Hospitals Duel Over ER Care In Arkansas

by Mark Friedman  on Monday, Mar. 24, 2008 12:00 am  

Lynn Weaks, CEO of Arkansas Surgical Hospital, said the hospital meets all the regulatory requirements by having registered nurses on-site 24 hours a day, and doctors are on call if they're not at the hospital.

The American Hospital Association, though, doesn't believe that a hospital with one emergency room bed should be considered a hospital.

"When you only have one bed in an emergency department, the chances are pretty good that you've not got it staffed," said Ellen Pryga, director of policy for the AHA. "It's basically a room with a closed door and the lights off. And part of the problem with that is it really is holding that organization out as having a capability that they don't have."

The Arkansas Department of Health has awarded the Surgical Hospital a license to operate as a hospital.

"We believe that they meet the requirements to be licensed," said Ed Barham, a spokesman for the Department of Health. "I'm not sure what else we can legally say. It's Arkansas law."

Jon Swanson, executive director of MEMS, said his ambulance service doesn't take emergency patients to Arkansas Surgical Hospital because it doesn't have a physician on staff all the time.

And that baffles Doug Weeks, the administrator at Baptist Health.

If MEMS "is required to take patients to the most appropriate, closest facility  then I don't understand why they've never gone there," Weeks said. 

"I think that's the intent of the rules and regs of the Arkansas Department of Health. If there's a facility in town that doesn't get any patients from MEMS, something seems amiss related to the rules and regulations of the Health Department," Weeks said.

The University of Arkansas for Medical Sciences Medical Center also has a problem with hospitals that are licensed as a hospital but don't take emergency patients.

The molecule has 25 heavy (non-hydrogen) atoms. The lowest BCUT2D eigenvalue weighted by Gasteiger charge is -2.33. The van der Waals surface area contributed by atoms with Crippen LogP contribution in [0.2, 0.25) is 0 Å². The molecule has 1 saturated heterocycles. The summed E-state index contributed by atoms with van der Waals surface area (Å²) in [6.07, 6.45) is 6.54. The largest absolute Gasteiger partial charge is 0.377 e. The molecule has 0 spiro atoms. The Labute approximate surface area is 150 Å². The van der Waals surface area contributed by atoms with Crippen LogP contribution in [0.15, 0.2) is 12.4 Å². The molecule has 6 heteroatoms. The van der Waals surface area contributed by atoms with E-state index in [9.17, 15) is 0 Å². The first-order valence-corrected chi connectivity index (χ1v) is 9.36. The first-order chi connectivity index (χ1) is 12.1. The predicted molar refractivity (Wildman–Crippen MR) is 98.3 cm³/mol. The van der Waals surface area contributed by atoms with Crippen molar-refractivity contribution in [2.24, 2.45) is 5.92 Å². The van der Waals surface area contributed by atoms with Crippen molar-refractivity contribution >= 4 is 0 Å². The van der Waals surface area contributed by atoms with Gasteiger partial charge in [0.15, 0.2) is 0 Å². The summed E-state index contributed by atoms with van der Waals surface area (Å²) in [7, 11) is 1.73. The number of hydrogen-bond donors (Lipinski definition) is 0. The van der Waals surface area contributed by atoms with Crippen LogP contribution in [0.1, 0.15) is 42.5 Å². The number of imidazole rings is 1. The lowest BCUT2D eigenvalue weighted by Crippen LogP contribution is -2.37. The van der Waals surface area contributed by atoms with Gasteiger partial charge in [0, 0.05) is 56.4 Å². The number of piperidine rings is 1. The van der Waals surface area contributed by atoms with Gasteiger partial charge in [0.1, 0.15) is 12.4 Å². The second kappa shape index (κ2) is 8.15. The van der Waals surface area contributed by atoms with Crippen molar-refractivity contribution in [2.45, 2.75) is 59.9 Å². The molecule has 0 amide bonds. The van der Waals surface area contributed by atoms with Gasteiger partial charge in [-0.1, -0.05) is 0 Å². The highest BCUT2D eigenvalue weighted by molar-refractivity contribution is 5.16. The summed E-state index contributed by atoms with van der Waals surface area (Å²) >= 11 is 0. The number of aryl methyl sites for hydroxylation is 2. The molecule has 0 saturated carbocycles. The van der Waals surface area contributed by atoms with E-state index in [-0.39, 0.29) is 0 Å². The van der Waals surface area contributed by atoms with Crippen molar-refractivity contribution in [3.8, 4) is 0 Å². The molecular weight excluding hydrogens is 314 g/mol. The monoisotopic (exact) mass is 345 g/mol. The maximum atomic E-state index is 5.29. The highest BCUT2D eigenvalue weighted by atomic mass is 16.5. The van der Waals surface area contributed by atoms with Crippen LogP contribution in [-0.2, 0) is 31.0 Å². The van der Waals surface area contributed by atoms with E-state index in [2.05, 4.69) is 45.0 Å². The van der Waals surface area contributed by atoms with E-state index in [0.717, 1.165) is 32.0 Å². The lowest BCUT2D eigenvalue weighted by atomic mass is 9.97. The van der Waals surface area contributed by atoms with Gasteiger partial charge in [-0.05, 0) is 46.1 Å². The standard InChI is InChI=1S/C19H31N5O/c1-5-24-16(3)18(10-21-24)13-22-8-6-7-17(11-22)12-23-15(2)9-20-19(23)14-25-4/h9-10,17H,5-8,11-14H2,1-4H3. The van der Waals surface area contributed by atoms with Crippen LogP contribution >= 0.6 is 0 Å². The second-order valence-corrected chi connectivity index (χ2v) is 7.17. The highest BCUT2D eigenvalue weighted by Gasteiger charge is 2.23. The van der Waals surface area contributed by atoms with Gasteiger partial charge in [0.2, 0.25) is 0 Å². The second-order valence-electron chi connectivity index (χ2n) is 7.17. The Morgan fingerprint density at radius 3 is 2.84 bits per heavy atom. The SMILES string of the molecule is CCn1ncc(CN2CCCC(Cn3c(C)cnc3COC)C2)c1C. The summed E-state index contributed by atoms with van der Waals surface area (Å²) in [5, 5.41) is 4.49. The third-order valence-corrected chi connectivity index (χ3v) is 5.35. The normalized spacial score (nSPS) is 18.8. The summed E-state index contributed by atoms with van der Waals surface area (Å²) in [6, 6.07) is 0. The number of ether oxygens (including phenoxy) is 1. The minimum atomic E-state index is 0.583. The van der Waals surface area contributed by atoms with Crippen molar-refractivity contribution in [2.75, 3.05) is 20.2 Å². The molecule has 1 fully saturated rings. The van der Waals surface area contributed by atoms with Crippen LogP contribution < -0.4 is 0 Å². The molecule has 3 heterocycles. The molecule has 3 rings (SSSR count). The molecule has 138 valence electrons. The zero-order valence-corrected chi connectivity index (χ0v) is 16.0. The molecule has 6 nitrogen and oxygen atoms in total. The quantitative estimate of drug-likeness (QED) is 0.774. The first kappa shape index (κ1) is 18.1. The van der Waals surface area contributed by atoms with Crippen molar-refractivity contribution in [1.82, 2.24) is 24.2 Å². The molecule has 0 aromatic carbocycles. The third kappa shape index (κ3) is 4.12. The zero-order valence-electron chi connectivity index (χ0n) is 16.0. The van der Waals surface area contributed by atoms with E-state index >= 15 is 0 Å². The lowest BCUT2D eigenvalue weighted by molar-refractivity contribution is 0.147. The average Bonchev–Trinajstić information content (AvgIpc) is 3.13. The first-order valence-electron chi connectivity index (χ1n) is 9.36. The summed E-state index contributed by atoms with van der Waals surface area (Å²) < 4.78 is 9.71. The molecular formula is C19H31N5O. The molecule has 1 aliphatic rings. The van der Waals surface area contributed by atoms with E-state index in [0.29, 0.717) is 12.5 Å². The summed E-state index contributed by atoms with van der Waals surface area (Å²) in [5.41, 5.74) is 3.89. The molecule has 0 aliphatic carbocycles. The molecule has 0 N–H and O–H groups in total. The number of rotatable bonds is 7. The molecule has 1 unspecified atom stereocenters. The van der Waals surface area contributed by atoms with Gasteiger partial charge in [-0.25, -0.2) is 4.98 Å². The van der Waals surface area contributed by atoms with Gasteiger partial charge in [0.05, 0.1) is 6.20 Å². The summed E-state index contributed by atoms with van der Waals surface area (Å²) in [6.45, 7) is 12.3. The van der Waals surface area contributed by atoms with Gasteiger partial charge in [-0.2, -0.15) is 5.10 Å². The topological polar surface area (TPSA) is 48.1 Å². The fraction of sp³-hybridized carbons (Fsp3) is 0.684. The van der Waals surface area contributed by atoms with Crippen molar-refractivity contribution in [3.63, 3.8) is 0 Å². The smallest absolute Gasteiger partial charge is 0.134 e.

"There is a sizable task of taking care of the emergency medical needs of the citizens of central Arkansas, including those who come to us via ambulance," said R.T. Fendley, senior associate hospital director for UAMS, in an e-mail statement to Arkansas Business "This responsibility is shared by the acute care hospitals in the region. UAMS views it as unfair for any facility to be licensed as a hospital without assuming a share of this responsibility."

The Arkansas State Highway & Transportation Department doesn't consider the Arkansas Surgical Hospital to be a true hospital and refused a request to put up blue hospital signs on Interstate 430 and Interstate 40 indicating its location in North Little Rock.

"They do have what they term as an emergency room at that hospital," Highway Department spokesman Randy Ort said. "But our policy states that a hospital has to be a 24-hour emergency treatment facility with a physician on duty within the emergency department."



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